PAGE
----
The upper torso is kinda funny, since it looks more or less like a standard Universal Century style Gundam chest. The backpack is some kind of funky rocket backpack. Now, the head is pretty neat. It's a Gundam head, complete as far as I can tell, with a separate 'scarf' piece covering half of it, and a hood, which is a molded part of the head covering the rest, leaving just the eyes and a small amount of the faceplate visible. The scarf and head are independently jointed, giving Mandala's head unrestricted side to side motion. The design prevents any up/down, however.
These are made of six of the red balls each. Three for the upper arms, and three for the forearms. Each is connected like the torso, via restricted ball joints, with a more open joint for the elbows and shoulders. Like with the torso, this added flexibility opens up alot more posing. Definite advantage of the design.
The staff is just a two piece yellow rod. The upper half has a tear drop shaped ring, with six small rings on it, each of which is a separate piece. The lower half really doesn't have anything special about it.
The beam blade attaches to the upper piece, making a neat looking 'hidden' beam sabre.
This attaches to the staff. A bit loosely, I find. Depending how you pose it, you may need to change which side of the staff you attach it to. It's pretty heavy, and combining that with the poor hold, it's a little hard to pose with this accessory. Though at least it A: looks more like what it's supposed to be than Burning Gundam's Hyper Mode halo, and B: doesn't necessarily have to make Mandala Gundam heavy to any particular direction.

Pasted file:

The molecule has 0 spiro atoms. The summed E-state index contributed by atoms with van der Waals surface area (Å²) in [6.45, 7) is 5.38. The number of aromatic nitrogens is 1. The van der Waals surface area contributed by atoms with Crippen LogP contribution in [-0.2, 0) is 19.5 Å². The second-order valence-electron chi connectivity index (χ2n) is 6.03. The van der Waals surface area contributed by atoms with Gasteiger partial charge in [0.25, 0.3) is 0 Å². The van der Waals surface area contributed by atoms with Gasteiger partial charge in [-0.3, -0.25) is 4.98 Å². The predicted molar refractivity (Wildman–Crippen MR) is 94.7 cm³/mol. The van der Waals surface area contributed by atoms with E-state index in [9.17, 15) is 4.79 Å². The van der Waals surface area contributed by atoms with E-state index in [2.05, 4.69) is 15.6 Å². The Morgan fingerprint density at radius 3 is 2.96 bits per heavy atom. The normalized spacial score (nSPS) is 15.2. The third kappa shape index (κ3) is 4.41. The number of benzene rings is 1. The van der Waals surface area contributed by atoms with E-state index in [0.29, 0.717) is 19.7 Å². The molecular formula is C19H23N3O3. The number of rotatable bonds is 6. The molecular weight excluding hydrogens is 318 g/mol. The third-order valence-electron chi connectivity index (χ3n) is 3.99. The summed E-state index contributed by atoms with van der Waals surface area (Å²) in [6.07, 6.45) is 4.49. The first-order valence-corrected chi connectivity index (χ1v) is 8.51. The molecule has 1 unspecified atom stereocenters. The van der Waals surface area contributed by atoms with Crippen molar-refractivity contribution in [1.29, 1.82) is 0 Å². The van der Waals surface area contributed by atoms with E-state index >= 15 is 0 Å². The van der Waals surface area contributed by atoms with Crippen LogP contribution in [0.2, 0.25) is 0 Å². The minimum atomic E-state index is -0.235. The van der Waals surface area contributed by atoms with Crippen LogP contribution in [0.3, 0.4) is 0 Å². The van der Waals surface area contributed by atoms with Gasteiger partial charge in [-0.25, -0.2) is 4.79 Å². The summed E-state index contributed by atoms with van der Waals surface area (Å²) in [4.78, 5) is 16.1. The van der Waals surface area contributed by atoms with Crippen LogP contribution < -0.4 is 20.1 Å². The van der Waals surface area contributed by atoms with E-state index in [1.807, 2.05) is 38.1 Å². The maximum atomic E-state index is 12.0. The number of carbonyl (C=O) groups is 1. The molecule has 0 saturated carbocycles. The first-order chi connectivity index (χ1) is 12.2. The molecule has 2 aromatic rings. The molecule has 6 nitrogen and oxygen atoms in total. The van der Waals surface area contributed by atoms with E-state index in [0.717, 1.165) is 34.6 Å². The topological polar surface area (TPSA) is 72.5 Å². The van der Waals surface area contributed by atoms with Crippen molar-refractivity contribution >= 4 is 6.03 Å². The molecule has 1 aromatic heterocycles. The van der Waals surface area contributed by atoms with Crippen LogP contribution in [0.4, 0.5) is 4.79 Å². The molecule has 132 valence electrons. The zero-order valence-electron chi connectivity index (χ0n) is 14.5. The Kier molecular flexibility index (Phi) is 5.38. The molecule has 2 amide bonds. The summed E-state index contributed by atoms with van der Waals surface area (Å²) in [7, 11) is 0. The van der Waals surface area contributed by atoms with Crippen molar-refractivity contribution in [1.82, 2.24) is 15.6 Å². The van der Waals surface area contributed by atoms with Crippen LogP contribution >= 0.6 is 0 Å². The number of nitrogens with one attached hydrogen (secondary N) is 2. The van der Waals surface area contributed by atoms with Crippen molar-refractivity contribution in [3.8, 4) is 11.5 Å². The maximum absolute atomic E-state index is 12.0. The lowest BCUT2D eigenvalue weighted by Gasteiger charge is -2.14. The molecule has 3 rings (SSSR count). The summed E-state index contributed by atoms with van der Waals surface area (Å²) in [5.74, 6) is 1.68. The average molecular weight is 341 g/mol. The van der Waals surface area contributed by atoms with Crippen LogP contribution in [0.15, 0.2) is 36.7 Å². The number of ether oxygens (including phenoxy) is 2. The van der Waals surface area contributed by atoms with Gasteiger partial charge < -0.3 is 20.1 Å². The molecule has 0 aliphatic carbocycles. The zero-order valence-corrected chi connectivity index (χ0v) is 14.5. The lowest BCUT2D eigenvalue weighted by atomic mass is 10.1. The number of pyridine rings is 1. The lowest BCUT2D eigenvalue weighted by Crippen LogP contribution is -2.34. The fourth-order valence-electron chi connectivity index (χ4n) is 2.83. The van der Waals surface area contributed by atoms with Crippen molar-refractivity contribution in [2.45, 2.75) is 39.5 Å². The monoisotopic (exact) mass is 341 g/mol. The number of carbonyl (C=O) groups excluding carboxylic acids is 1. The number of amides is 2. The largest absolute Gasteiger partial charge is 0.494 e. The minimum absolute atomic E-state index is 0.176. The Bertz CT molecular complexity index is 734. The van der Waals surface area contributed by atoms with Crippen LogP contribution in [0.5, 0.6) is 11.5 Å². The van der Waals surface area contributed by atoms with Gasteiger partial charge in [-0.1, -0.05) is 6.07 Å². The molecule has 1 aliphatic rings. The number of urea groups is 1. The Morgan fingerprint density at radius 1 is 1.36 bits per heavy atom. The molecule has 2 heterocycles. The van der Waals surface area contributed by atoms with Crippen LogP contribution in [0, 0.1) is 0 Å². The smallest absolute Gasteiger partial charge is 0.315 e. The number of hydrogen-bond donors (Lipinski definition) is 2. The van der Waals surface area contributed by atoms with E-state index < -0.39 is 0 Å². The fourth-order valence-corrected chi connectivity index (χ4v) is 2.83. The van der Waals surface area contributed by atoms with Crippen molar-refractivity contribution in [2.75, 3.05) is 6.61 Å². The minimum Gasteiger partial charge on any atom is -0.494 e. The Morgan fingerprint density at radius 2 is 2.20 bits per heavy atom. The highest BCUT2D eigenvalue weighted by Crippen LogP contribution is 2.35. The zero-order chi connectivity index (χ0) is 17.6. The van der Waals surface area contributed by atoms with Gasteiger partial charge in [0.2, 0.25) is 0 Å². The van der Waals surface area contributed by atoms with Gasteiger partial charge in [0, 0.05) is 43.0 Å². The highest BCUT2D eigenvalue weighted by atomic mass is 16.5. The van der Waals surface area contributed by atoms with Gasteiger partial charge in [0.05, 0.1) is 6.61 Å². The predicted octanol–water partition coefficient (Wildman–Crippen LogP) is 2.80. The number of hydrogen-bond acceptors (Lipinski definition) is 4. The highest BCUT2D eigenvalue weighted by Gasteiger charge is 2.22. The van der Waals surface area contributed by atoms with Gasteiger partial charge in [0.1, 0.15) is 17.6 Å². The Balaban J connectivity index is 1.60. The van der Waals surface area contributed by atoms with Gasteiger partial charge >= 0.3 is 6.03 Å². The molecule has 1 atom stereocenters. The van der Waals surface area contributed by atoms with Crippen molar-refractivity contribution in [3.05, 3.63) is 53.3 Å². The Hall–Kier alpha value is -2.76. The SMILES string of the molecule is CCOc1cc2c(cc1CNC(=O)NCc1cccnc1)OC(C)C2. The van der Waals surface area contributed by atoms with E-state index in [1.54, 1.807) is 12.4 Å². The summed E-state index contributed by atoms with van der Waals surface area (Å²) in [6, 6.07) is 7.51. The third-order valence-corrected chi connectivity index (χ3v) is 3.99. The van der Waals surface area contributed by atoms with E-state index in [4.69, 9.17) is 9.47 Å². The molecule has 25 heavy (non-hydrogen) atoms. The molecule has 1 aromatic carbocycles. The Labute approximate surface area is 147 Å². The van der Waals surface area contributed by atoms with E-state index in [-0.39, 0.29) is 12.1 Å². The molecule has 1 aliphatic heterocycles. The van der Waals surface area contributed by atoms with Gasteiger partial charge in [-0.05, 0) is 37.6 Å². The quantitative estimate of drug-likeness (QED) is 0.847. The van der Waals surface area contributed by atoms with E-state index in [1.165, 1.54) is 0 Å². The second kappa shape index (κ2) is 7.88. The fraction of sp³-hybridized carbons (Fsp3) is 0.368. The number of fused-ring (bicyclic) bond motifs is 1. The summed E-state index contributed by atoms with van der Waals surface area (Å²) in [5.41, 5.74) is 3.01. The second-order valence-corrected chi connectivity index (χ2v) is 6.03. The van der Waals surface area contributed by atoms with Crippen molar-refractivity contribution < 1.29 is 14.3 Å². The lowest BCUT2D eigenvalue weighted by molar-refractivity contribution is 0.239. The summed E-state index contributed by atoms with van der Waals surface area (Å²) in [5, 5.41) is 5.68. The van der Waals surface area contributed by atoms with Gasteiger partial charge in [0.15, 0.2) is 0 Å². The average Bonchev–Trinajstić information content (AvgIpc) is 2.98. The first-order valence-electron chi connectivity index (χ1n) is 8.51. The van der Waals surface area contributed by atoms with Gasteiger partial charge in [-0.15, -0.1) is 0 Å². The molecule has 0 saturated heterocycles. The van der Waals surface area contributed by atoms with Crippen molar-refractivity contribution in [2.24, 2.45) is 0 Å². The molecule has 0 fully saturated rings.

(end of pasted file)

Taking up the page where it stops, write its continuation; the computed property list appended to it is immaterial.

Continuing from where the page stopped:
Not really accessories as such, these are just used to change modes. They both hold very well, and the upper body plugs in tightly to both of them. Both are meant to remain hidden inside the lower body.
These attach by ball and socket, in the same manner as the RX-78 Gundam Second Version, with the socket on the hand, instead of the wrist. The only notable hand is the staff twirling hand, which is a bit more unique than the normal fists and open hands.
From the time I got Mandala Gundam I knew it had been a terrible shame that it was allowed to sit warming pegs the way it had. The extremely non-traditional design gives the toy a remarkable flexibility, and in some ways it was never surpassed by any subsequent development of MSiA. If you can get beyond the appearance for even a moment to see the possibilities within it's a figure I feel strongly belongs in any MSiA collection. Of course at this point in time you'll have to pay a little more for a complete example than you would have at retail. But that's a penalty we all have to take at one point or another when we've learned that we missed out on something really great.
Mandala was probably State of The Art for its time, and given that some of its design elements have never been outdone it could still be considered such. It still holds up wonderfully even against much later figures like Extended MSiA. But for balance I'm going to give it a rating of Excellent. I'll quote myself from this review's original closing: "You need this figure."